Twenty Years Ago, the Messiah Didn't Come

When the Rebbe passed away, I was a 17-year-old Chabad yeshiva student who believed him to be the Messiah, the king of our generation who would never die.

Yossi Saidov
Yossi Saidov
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Schneerson, the 7th Lubavitcher Rebbe, gives out blessings to thousands of followers at the 770 headquarters at Simchat Torah, 1990.
Schneerson, the 7th Lubavitcher Rebbe, gives out blessings to thousands of followers at the 770 headquarters at Simchat Torah, 1990.Credit: Yossi Saidov
Yossi Saidov
Yossi Saidov

The sky was clear and blue on Gimmel Tammuz 5754 (June 12, 1994) but for the first time in my life I felt it crashing down on my head. The unconceivable had happened that morning. Two years after suffering a stroke that had paralyzed the right half of his body, and three months after sinking into a coma, the Lubavitcher Rebbe had passed away at Manhattan’s Mount Sinai Hospital.

I was 17, a month away from completing my fourth year in Israeli Chabad yeshivas. Like all the Chabad hasidim I knew at the time, I believed the Rebbe was the Messiah. He would redeem the people of Israel, build the third temple, reign as the king of our generation and never die.

All study ceased at the yeshiva. None of the rabbis made a formal announcement. The pagers of hasidim in New York showed two words - "Shma Yisrael" - and seconds later the news spread around the world and opened news bulletins in Israel. Hasidim gathered in Bet Menachem, the main synagogue of Kfar Chabad (the village that serves as the headquarters for the movement in Israel), and opened bottles of wine and vodka. They were certain this was Yom Ha'Hitgalut - the Day of Revelation, when the Rebbe’s messiahship would be revealed. Camera crews gathered around to document an uncommon sight: Ultra-Orthodox Jews getting drunk while their rabbi's body was still warm. Hundreds rushed to Ben-Gurion Airport to try and make his funeral on time.

That night, the funeral was shown live on a massive screen in Kfar Chabad, watching tens of thousands gathered around the Rebbe's Beis Medrash on 770 Eastern Parkway in Brooklyn. After a short wait and under pouring rain, the door of the so-familiar house opened. The table that the Rebbe used to lay his prayer books now served as the pier for his coffin. His sirtuk, black frock coat, was draped over it, just like the photographs of the previous Rebbe's funeral 44 years earlier. Around me rose a long wailing sigh: "Noooo." And in those few seconds it took for the coffin to make its way to the hearse, tears began to roll down our faces, hearts clenched as the first realization of loss crept in. We were orphans. Everyone made a kriah, a long tear in our clothes, as if the Rebbe was our own close relative and for the next seven days we observed all the rituals of mourning.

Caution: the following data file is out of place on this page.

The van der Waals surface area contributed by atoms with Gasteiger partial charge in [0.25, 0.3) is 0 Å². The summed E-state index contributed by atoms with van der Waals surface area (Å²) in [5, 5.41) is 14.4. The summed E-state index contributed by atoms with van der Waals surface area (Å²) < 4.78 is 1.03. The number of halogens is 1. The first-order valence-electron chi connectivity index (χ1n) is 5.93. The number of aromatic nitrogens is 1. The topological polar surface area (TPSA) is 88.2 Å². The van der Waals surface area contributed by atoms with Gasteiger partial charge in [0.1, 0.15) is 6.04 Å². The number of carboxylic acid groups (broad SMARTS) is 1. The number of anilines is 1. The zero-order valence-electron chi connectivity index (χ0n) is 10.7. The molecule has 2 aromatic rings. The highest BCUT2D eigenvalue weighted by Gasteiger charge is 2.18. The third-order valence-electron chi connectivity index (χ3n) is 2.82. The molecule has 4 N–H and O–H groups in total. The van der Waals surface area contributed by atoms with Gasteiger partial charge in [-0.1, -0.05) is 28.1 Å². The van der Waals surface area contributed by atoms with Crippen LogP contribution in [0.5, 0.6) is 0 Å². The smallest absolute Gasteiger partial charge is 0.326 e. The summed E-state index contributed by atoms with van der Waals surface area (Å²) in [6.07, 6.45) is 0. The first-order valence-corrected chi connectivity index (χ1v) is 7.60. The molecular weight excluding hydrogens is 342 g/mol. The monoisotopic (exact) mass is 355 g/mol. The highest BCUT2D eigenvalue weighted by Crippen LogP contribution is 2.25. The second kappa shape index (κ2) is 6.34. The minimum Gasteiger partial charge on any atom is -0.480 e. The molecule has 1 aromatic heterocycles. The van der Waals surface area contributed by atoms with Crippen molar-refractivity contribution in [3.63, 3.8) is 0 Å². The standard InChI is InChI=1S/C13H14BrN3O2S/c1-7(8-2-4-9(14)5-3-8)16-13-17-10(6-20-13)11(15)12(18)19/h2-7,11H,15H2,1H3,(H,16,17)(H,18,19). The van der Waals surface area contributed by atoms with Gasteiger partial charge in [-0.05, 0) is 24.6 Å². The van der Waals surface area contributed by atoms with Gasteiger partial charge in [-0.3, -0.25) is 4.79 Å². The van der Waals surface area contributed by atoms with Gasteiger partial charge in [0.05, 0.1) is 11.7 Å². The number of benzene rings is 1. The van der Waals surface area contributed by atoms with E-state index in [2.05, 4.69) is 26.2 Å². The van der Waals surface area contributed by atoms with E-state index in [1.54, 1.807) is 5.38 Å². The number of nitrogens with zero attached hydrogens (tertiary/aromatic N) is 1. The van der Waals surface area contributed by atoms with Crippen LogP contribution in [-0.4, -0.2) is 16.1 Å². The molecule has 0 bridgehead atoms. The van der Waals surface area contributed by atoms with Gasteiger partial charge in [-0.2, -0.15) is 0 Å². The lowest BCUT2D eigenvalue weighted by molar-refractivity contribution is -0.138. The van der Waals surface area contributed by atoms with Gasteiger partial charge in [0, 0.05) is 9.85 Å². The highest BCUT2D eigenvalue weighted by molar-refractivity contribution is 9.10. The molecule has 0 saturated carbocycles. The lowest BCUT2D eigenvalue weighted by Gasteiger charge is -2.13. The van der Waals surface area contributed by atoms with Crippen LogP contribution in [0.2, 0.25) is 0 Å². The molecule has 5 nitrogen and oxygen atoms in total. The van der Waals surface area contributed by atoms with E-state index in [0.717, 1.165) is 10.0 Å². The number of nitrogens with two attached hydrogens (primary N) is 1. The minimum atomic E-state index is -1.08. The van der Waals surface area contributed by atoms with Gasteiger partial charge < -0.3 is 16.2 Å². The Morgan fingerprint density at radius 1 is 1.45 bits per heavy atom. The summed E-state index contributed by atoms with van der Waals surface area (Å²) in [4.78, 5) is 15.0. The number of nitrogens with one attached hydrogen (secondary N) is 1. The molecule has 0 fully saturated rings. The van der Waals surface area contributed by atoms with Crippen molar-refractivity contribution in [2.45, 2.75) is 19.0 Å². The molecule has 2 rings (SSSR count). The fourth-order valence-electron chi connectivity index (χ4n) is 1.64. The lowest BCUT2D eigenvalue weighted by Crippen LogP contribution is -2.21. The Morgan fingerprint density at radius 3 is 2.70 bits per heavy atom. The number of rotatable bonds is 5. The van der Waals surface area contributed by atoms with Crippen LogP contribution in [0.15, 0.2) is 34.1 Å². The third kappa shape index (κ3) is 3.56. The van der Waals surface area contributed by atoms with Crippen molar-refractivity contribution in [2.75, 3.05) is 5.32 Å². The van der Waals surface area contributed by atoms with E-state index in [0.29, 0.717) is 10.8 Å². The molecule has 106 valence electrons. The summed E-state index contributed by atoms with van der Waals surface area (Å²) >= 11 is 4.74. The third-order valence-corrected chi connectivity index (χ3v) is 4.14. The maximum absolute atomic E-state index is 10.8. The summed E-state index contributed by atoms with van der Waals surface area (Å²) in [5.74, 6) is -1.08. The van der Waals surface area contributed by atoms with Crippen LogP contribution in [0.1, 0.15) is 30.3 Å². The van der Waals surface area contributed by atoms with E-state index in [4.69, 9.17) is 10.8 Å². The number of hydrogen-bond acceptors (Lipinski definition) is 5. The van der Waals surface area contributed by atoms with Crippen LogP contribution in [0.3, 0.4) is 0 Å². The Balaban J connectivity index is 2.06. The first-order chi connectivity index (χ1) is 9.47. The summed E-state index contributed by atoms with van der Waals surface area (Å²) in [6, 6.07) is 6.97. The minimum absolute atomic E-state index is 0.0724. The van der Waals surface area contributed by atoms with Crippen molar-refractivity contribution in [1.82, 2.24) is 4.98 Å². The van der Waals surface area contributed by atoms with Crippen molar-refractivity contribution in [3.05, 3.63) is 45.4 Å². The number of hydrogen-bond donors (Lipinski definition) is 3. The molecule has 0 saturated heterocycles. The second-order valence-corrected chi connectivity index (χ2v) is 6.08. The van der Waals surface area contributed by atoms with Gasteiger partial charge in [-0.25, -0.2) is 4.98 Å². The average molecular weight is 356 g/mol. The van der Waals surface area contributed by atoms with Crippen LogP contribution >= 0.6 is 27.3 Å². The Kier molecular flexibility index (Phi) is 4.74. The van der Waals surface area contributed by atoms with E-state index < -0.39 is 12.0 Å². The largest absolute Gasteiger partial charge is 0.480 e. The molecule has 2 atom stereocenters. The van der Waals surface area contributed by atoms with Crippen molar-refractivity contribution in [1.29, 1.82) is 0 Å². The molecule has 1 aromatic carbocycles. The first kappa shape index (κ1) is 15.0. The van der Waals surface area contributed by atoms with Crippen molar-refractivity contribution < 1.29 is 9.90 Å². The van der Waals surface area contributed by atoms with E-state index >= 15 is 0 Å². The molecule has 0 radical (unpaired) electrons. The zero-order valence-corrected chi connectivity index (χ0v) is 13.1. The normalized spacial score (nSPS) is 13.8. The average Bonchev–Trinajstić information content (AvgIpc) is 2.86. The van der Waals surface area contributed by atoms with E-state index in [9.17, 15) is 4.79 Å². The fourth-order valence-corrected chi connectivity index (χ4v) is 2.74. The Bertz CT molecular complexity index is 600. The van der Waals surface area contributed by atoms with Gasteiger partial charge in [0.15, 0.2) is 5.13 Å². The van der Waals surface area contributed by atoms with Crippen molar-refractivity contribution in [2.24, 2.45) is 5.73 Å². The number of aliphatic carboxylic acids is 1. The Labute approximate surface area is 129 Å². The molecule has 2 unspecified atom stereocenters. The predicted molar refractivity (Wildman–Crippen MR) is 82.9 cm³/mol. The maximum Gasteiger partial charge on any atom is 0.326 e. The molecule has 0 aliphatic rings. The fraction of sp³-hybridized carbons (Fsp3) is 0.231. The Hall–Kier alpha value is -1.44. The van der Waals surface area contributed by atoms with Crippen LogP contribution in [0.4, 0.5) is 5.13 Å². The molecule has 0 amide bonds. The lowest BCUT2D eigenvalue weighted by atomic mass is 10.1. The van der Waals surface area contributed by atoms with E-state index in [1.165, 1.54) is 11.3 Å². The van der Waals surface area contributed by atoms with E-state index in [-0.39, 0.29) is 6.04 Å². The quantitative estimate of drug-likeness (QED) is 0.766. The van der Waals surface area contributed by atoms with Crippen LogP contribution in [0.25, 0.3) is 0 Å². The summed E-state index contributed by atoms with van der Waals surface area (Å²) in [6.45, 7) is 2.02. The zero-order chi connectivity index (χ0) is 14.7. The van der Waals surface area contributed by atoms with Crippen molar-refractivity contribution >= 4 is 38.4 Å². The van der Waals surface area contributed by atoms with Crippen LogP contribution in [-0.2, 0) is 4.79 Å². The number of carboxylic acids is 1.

It's customary to believe that the messianic stream in Chabad was born that night, among those hasidim who refused to accept the death of their beloved Rebbe. That is a mistake. The messianic stream came into existence 43 years earlier, on Menachem Mendel Schneerson's coronation as the Seventh Rebbe of Lubavitch. In his inaugural address, he noted that this was also the seventh generation of hasidim and in his writings over the years, the role of the seventh generation was made clearer: This was to be the "last generation of galut (exile) and first generation of redemption."

The Rebbe believed that the coming of the Messiah was contingent on the actions of the Jews, and that they had it in them to bring redemption closer. His belief was based on the Lurian Kabbalah which had developed 400 years earlier in Safed; he combined Kabbalistic mysticism with the Jewish rationality of Maimonides. This was to evolve into the Rebbe's ideology - an efficient set of beliefs for the thousands of shluchim (emissaries) who were sent out to spread Judaism and help every Jew, no matter how far away physically and spiritually he or she may be.

During the last years of his life, he hinted at the Messiah's identity, the house he lived in, his lineage and the prophecies he would make before revealing himself. All these lead to only man – Schneerson himself. "The Messiah is already here, we just have to open our eyes to him," he announced.

Twenty years after Schneerson's death, there remain more question marks over his life and ideas than clear-cut conclusions.

No-one imagined that Menachem Mendel with his secular education and western clothes would inherit his father-in-law's title. He had left his parents’ home to expand his secular education in Berlin, and then Paris, far away from any hasidic center; the level of his religious devoutness at the time remains unclear.